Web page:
With Alzheimers being the 6th leading cause of death and cognitive decline affecting 1 in 9 people over age 45, brain health is rapidly becoming a leading health concern as we strive to live healthier and longer. While current medical guidelines offer little hope in terms of treatment, newer evidence points towards different sources of inflammation at its root cause. In targeting such, this may help both halt and even reverse cognitive impairment. We will explore the literature and fascinating clinical cases involving hormone balance, genetic risk factors that can be suppressed, and how nutrients & nutraceuticals may form a comprehensive approach to helping provide better answers for those who are at risk or struggling today.
  14. Insulin Resistance: We Need To Do Better
    Benjamin S. Gonzalez, M.D.
    Medical Director, Atlantis Medical Wellness Center, Silver Spring, MD
    A detailed look at how at how Heart Disease, Dementia, High Blood Pressure, Obesity, Pediatric Type II Diabetes, Sarcopenia, Arthritis, Fatty Liver, Stroke, Erectile Dysfunction, and many other disease processes have one thing in common: Insulin Resistance (IR). Dr. Gonzalez discusses how IR is a true disruptor of the endocrine system and how IR is the primary contributor to major disease processes. You will learn how to recognize IR early and what tools to use in the prevention of the top 5 Killer-Diseases in the U.S. You will leave with a better understanding of why you, as a medical provider, should be focusing on the early recognition and management of Insulin Resistance in treating all disease processes.
  15. Enteroimmunology & Endocrinology: How Dysbiotic Gut Inflammation Leads to Hormone Imbalances, and How Reversing Them is the Key to Resolving Chronic Illness
    Dushyant Viswanathan, MD, ABIM, ABoIM, AACE
    Chief Medical Officer, The Columbia Center for Integrative Medicine (CCIM)
    Gut dysbiosis is associated with inducing a chronic inflammatory state that affects every organ and is implicated in the pathogenesis of multiple chronic conditions in the scope of internal medicine. Here we articulate relevance, diagnostic/therapeutic concerns of translational mucosal immunology (“Enteroimmunology”) and articulate the impact on measured cortisone secretion patterns as demonstrated by 24 hour salivary cortisol test-ing. Inflammatory cytokines stimulate cortisol secretion, and over time, an endocrinopathy develops: dysfunctional diurnal cortisol secretion, depletion of beneficial hormones such as testosterone, DHEA, progesterone, pregnenlone, thyroid hormone, and sometimes estrogens (although elevations of estrogens due to impaired excretion is more common) occur. These physiologic events are implicit in the process of aging. We will de-scribe treatment approach and cases featuring gut microbiome repair and restitution of optimal hormone levels as essential to lessening physiologic/cellular aging and inflammation. We will review case studies including treatment of Crohns inducing remission, reversal of autoimmune inflammation, and reversal of prostate dis-ease.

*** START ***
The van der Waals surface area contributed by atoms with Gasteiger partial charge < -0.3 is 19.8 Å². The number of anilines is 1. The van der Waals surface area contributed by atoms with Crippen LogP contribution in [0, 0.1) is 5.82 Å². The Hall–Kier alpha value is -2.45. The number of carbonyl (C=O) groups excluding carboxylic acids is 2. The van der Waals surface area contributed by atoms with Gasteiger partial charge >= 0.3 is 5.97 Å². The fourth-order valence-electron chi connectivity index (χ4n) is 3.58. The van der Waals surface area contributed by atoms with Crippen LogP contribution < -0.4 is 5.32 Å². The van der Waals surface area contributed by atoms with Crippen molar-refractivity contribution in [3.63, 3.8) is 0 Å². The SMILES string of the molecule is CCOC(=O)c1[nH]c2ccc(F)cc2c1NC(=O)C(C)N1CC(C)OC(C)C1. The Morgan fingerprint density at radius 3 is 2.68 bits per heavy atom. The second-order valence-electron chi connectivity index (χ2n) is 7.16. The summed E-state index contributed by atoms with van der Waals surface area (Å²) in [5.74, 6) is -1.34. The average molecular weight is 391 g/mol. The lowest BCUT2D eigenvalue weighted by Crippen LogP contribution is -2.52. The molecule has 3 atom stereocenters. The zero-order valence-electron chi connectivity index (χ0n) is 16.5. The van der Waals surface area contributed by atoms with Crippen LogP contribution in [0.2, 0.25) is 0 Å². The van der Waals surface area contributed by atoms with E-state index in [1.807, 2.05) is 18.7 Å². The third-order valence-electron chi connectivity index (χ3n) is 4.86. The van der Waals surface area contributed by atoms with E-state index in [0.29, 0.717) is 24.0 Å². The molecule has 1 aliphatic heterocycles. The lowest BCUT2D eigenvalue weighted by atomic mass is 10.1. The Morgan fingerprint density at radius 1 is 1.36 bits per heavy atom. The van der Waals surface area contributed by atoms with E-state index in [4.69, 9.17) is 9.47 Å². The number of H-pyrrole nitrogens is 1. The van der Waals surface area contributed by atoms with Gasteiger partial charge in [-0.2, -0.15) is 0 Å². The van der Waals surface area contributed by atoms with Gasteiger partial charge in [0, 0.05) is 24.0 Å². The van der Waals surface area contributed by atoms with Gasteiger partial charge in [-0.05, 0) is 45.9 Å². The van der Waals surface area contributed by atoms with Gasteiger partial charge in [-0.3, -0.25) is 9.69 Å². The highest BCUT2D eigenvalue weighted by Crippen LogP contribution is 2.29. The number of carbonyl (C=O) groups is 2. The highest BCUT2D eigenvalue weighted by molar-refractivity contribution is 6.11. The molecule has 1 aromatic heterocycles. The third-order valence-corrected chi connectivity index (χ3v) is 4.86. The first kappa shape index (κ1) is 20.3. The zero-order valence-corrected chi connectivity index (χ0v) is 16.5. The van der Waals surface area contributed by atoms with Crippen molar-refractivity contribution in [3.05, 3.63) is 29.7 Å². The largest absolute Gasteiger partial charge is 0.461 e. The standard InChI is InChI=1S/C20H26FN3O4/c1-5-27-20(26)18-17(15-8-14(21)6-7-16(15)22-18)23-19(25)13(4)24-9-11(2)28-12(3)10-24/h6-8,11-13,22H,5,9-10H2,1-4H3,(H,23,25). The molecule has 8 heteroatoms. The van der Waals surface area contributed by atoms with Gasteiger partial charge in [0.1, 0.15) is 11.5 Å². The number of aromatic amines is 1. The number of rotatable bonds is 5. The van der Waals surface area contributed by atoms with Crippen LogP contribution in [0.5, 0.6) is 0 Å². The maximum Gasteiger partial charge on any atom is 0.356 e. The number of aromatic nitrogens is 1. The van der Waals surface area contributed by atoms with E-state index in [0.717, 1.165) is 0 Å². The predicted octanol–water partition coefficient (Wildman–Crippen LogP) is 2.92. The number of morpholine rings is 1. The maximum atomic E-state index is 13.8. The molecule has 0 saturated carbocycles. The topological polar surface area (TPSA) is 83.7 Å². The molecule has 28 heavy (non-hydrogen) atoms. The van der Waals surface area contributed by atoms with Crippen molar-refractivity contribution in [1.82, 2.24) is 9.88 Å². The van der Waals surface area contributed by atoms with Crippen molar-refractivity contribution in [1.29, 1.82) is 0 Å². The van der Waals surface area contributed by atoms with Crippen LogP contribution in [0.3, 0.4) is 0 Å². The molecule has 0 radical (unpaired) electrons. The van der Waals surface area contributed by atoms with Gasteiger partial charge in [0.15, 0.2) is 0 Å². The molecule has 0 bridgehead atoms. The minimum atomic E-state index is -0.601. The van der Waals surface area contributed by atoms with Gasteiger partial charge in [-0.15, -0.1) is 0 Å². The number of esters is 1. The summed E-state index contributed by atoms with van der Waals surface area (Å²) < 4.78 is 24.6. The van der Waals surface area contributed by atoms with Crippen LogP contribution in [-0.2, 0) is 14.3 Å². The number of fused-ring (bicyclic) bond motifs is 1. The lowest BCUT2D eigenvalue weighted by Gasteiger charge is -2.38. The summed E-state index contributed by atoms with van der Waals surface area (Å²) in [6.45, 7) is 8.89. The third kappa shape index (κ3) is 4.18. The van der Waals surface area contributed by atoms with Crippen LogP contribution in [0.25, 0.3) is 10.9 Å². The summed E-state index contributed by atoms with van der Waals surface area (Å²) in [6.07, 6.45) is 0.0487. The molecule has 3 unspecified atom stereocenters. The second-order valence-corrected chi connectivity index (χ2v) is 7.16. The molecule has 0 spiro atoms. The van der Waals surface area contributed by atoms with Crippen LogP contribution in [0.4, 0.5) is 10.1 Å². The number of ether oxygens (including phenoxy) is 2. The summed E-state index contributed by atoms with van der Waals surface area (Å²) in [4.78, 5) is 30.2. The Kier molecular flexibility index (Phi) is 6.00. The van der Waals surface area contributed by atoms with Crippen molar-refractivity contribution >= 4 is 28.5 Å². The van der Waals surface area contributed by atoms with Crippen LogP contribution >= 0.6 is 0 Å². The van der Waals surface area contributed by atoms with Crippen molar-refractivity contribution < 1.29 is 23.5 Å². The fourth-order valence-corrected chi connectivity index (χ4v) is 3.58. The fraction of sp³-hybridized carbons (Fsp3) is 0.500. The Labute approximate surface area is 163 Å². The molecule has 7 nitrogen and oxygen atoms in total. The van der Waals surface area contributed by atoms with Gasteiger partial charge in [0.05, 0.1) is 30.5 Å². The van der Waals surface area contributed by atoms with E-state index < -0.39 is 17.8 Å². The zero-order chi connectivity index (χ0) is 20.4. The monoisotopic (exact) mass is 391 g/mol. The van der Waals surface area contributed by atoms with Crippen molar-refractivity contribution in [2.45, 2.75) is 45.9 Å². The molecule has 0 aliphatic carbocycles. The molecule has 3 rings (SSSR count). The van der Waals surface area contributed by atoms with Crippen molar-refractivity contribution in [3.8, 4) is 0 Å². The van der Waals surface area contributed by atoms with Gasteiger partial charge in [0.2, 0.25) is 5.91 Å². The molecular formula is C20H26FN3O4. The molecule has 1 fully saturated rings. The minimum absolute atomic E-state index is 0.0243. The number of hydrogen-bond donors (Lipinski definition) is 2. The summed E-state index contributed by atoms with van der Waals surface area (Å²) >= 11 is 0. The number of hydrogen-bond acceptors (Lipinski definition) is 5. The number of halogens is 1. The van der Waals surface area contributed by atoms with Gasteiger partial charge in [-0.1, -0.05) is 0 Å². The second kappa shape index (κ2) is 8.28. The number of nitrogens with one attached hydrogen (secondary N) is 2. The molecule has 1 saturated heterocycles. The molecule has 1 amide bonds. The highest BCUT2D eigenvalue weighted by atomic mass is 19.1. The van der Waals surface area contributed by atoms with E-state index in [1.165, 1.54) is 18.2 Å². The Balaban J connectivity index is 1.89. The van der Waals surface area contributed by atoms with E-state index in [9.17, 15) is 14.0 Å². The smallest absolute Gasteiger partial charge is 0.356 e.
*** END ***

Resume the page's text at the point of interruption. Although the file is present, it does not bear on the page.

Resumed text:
16. Continuous Glucose Monitoring (CCGM) in Precision Medicine: Leveraging Real-Time Data to Detect and Reverse Metabolic Abnormalities
    Florence Comite, M.D.
    Comite MD, New York City, NY
    Precision Medicine is bolstered by longitudinal ‘N-of-1′ data that enables the optimization of an individual’s health trajectory. While CGMs were initially intended for diabetes management following a diagnosis, they can be further utilized to detect and predict early signs of disease decades prior to emerging symptoms. The lecture will illustrate the various insights garnered from CGM analysis. We have harnessed these insights to extend our patients’ healthspans to match their lifespans today and into the future.
  17. Aerobic Performance & Body Composition in Precision Medicine
    Christopher Arboleda, MS, ACSM-CEP, NSCA-CSCS
    Manager Clinical Operations, Performance Lab
    Manager & Clinical Exercise Physiologist, ComiteMD, New York, NY
    Periodic surveillance of aerobic performance and body composition enable age management teams to track and assess intervention efficacy to lengthen the healthspan. The importance of maintaining op-timal cardiovascular fitness, muscle mass, and fat mass with age cannot be overstated. This presenta-tion highlights the role of these tests in Precision Medicine by examining patient data compiled into 12 sex-age groups. We conclude by summarizing the recommendations utilized to continually improve test scores. Audience members will learn how to introduce these techniques into their clinical practic-es, gaining valuable insights that can increase patient longevity and quality of life.
  18. The Role of Therapeutic Plasma Exchange (TPE) in the Prevention and Treatment of Age-Related Conditions
    Dobri Kiprov, M.D.
    Founder and President, Global Apheresis, Inc.
    Member, Board of Directors, International Society For Apheresis (ISFA)
  19. Clinical Application of N-of-1 Precision Medicine
    Ashley Madsen, PA-C
    Comite Center for Precision Medicine & Health